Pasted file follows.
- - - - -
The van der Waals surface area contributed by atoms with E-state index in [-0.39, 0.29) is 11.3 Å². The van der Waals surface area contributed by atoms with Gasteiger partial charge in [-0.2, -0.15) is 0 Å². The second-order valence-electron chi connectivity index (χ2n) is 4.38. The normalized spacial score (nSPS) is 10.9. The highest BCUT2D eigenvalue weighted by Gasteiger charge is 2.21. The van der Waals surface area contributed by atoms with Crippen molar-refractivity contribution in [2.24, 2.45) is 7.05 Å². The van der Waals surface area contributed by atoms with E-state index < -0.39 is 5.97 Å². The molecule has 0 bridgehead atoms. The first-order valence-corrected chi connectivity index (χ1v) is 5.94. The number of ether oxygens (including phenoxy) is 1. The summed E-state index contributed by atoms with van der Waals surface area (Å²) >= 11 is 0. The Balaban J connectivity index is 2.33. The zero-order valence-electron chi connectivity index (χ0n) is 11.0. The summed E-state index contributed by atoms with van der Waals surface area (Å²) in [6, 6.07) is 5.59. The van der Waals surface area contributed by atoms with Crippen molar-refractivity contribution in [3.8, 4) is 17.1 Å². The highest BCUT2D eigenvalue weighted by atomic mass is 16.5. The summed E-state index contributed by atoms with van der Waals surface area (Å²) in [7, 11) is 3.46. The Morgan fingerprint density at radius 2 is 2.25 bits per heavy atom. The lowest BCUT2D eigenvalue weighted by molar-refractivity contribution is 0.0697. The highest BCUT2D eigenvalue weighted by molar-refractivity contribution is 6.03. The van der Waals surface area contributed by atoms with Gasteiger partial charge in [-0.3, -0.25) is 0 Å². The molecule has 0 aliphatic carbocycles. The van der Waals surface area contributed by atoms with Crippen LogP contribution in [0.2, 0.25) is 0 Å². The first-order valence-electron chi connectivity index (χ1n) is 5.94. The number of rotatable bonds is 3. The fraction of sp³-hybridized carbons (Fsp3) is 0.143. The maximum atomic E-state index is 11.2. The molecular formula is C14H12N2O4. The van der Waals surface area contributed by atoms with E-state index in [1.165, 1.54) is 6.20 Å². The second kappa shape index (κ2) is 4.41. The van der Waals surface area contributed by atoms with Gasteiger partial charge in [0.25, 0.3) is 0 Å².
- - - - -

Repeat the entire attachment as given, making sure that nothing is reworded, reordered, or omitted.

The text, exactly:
The van der Waals surface area contributed by atoms with E-state index in [-0.39, 0.29) is 11.3 Å². The van der Waals surface area contributed by atoms with Gasteiger partial charge in [-0.2, -0.15) is 0 Å². The second-order valence-electron chi connectivity index (χ2n) is 4.38. The normalized spacial score (nSPS) is 10.9. The highest BCUT2D eigenvalue weighted by Gasteiger charge is 2.21. The van der Waals surface area contributed by atoms with Crippen molar-refractivity contribution in [2.24, 2.45) is 7.05 Å². The van der Waals surface area contributed by atoms with E-state index < -0.39 is 5.97 Å². The molecule has 0 bridgehead atoms. The first-order valence-corrected chi connectivity index (χ1v) is 5.94. The number of ether oxygens (including phenoxy) is 1. The summed E-state index contributed by atoms with van der Waals surface area (Å²) >= 11 is 0. The Balaban J connectivity index is 2.33. The zero-order valence-electron chi connectivity index (χ0n) is 11.0. The summed E-state index contributed by atoms with van der Waals surface area (Å²) in [6, 6.07) is 5.59. The van der Waals surface area contributed by atoms with Crippen molar-refractivity contribution in [3.8, 4) is 17.1 Å². The highest BCUT2D eigenvalue weighted by atomic mass is 16.5. The summed E-state index contributed by atoms with van der Waals surface area (Å²) in [7, 11) is 3.46. The Morgan fingerprint density at radius 2 is 2.25 bits per heavy atom. The lowest BCUT2D eigenvalue weighted by molar-refractivity contribution is 0.0697. The highest BCUT2D eigenvalue weighted by molar-refractivity contribution is 6.03. The van der Waals surface area contributed by atoms with Gasteiger partial charge in [-0.3, -0.25) is 0 Å². The molecule has 0 aliphatic carbocycles. The van der Waals surface area contributed by atoms with Crippen LogP contribution in [0.2, 0.25) is 0 Å². The first-order valence-electron chi connectivity index (χ1n) is 5.94. The number of rotatable bonds is 3. The fraction of sp³-hybridized carbons (Fsp3) is 0.143. The maximum atomic E-state index is 11.2. The molecular formula is C14H12N2O4. The van der Waals surface area contributed by atoms with E-state index in [1.165, 1.54) is 6.20 Å². The second kappa shape index (κ2) is 4.41. The van der Waals surface area contributed by atoms with Gasteiger partial charge in [0.25, 0.3) is 0 Å².